Making differences work in schools
“Cultural competency” training is designed to give teachers techniques and strategies that can help them not only reach minority students but also capitalize on cultural diversity in the classroom. At its core, cultural competency is about understanding differences and the role those differences play in how best to teach children.
For example, many high-achieving schools with large minority populations focus on achievement and visioning, or prompting the kids to imagine themselves succeeding by going to college and into desirable careers, according to Diana Daniels, executive director of the Indianapolis-based National Council on Educating Black Children.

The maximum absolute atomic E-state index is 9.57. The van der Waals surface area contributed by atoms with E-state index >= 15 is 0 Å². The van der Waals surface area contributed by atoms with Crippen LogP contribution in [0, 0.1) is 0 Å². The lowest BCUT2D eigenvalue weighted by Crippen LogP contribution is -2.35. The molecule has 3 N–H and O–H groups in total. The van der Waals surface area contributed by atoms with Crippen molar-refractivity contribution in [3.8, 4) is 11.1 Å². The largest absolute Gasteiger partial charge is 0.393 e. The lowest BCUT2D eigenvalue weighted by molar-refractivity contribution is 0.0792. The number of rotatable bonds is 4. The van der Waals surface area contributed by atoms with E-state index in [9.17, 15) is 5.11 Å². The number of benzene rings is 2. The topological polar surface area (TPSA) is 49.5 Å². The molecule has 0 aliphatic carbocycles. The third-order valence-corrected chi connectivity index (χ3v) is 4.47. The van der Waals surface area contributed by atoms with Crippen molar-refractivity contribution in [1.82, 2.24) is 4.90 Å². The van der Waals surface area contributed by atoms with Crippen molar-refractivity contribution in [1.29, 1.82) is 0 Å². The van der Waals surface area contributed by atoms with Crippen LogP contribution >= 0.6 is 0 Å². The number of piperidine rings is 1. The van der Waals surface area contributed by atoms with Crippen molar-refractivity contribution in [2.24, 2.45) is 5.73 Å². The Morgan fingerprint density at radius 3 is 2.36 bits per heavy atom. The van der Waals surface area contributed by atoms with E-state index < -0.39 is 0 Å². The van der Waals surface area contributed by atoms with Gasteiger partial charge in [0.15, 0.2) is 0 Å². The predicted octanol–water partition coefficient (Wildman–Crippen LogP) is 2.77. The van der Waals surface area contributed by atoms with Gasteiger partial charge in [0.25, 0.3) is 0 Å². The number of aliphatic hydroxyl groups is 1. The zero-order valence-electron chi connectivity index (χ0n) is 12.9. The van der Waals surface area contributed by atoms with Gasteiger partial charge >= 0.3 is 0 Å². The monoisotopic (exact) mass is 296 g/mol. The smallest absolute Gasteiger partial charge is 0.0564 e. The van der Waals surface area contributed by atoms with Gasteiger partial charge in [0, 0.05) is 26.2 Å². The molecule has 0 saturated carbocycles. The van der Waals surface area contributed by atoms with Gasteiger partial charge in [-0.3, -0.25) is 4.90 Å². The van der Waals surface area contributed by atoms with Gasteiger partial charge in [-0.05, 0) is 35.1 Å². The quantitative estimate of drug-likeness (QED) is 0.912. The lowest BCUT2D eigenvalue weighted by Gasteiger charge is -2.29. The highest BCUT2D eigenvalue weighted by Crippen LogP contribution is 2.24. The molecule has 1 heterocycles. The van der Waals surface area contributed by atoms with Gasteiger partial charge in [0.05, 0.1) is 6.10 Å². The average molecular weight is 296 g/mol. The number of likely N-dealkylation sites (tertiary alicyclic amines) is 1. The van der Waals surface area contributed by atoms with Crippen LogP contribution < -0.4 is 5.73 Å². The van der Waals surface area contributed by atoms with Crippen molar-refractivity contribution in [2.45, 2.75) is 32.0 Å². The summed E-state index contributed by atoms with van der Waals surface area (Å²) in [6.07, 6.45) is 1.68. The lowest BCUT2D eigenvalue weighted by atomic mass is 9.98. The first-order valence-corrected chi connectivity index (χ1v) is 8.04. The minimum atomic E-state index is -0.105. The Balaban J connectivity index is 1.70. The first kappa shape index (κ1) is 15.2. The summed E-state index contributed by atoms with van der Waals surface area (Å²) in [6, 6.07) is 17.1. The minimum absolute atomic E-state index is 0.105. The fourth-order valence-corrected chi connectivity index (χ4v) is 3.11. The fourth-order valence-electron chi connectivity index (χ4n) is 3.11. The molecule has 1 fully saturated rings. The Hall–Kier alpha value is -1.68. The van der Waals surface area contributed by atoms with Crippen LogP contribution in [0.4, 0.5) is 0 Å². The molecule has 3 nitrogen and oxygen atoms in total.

By training teachers in those techniques, Daniels said, “you can teach a Caucasian to effectively teach African-American and Latino students in high-impact schools.” Some teachers bristle at the idea that they need training to teach kids who are different from them. To them, teaching is teaching. And children are children. Even among those who favor training, there are vigorous debates about what it should look like. For example, some think training should be specific to the ethnic traditions of the kids who attend a particular school.
Teacher population “whiter and whiter”
Two things, however, are indisputable: Socioeconomic and racial/ethnic achievement gaps exist in education, and the urban-school teachers struggling to close those gaps are increasingly unlike their students.
Author: Scott Elliott, Indestar
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